Synopses & Reviews
In a work with profound implications for the electronic age, Ivan Illich explores how revolutions in technology affect the way we read and understand text.
Examining the Didascalicon of Hugh of St. Victor, Illich celebrates the culture of the book from the twelfth century to the present. Hugh's work, at once an encyclopedia and guide to the art of reading, reveals a twelfth-century revolution as sweeping as that brought about by the invention of the printing press and equal in magnitude only to the changes of the computer age—the transition from reading as a vocal activity done in the monastery to reading as a predominantly silent activity performed by and for individuals.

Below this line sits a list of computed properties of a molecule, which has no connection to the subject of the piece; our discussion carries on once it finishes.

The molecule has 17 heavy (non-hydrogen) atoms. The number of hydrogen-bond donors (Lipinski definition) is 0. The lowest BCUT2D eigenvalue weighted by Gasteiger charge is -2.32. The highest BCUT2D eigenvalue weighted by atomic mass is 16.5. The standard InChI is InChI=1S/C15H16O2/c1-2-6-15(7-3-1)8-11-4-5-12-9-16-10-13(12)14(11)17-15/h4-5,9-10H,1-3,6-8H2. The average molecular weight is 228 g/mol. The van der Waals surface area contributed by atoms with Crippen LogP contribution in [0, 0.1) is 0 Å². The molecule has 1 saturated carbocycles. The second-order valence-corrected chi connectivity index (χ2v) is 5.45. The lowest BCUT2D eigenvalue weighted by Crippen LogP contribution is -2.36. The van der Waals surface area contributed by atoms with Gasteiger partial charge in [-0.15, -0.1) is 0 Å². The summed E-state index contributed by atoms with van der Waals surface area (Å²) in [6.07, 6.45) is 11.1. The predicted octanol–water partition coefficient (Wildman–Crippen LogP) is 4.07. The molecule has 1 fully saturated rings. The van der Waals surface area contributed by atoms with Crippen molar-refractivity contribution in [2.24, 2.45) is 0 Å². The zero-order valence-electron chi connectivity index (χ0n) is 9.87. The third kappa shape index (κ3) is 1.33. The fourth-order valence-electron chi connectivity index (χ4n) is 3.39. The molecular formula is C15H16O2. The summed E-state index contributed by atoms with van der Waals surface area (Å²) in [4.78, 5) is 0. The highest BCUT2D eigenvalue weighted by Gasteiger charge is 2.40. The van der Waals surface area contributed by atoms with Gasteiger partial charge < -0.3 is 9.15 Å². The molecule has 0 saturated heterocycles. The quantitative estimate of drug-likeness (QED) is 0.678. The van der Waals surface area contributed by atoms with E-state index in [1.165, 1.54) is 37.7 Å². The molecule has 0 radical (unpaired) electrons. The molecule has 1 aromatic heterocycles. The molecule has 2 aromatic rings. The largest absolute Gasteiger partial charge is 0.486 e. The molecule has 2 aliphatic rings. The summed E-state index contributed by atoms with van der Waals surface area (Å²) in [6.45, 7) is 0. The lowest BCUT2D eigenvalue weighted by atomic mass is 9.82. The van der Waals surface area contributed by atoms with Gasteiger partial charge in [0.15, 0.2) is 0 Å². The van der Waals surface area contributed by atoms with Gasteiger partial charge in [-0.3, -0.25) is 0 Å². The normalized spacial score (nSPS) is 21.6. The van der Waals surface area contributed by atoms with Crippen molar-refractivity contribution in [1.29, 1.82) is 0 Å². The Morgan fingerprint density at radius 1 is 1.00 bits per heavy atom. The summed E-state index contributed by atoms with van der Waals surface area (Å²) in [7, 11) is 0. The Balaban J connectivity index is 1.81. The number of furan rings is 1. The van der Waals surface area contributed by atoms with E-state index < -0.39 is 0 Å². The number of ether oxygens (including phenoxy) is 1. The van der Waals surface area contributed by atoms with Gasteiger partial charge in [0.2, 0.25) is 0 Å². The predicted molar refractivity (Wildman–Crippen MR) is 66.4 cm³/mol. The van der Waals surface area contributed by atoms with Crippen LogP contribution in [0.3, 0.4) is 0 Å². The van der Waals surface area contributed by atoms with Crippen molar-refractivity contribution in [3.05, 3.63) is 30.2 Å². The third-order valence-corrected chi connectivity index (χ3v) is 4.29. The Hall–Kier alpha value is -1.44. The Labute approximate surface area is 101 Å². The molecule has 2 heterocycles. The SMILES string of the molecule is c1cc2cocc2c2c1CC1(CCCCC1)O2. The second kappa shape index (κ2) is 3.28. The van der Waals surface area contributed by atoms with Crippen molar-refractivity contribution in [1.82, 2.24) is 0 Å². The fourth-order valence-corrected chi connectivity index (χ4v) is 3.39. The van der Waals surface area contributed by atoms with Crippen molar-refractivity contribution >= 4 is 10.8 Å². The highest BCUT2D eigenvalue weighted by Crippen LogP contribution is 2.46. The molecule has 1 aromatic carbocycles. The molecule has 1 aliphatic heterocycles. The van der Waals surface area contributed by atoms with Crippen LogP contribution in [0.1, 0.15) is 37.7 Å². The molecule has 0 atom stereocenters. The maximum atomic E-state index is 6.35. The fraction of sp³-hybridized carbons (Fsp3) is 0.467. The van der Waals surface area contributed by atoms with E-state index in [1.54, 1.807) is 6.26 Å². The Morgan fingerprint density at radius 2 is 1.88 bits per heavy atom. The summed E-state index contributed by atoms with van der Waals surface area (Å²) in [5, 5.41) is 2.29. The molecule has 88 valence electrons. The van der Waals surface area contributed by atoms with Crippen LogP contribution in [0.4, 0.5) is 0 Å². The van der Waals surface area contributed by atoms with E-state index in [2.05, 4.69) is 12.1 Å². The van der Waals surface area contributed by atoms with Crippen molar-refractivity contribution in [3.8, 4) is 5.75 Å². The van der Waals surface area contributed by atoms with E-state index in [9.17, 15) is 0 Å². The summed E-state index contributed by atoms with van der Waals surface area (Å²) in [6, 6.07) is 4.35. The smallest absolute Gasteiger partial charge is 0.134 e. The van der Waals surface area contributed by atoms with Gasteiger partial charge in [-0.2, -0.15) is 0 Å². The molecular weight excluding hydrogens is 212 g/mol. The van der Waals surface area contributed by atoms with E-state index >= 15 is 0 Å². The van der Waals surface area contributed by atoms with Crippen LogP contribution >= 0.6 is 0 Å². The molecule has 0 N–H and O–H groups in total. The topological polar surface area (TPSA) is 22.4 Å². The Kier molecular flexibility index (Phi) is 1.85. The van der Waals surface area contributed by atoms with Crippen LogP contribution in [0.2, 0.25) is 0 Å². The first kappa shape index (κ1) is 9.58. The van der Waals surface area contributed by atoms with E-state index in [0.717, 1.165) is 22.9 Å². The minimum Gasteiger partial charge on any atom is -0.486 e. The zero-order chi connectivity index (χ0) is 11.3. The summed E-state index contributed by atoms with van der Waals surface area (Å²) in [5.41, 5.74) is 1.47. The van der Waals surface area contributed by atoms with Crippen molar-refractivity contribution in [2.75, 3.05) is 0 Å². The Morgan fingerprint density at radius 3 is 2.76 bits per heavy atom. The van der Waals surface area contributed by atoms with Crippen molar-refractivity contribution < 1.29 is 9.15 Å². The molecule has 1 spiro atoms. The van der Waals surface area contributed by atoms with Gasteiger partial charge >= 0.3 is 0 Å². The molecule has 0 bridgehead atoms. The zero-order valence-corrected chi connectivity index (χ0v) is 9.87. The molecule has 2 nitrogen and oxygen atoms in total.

'In the Vineyard, as in all of Illich's writings, the search runs through accepted certainties, whatever their times and places, questioning them for truths still valid in the formation of personal wisdom.'-Mother Jerome von Nagel, O.S.B., Abbey of Regina LaudisThis book commemorates the dawn of scholastic reading. It tells about the emergence of an approach to letters that George Steiner calls bookish, and which for eight hundred years legitimated the establishment of western secular religion, and schooling its church.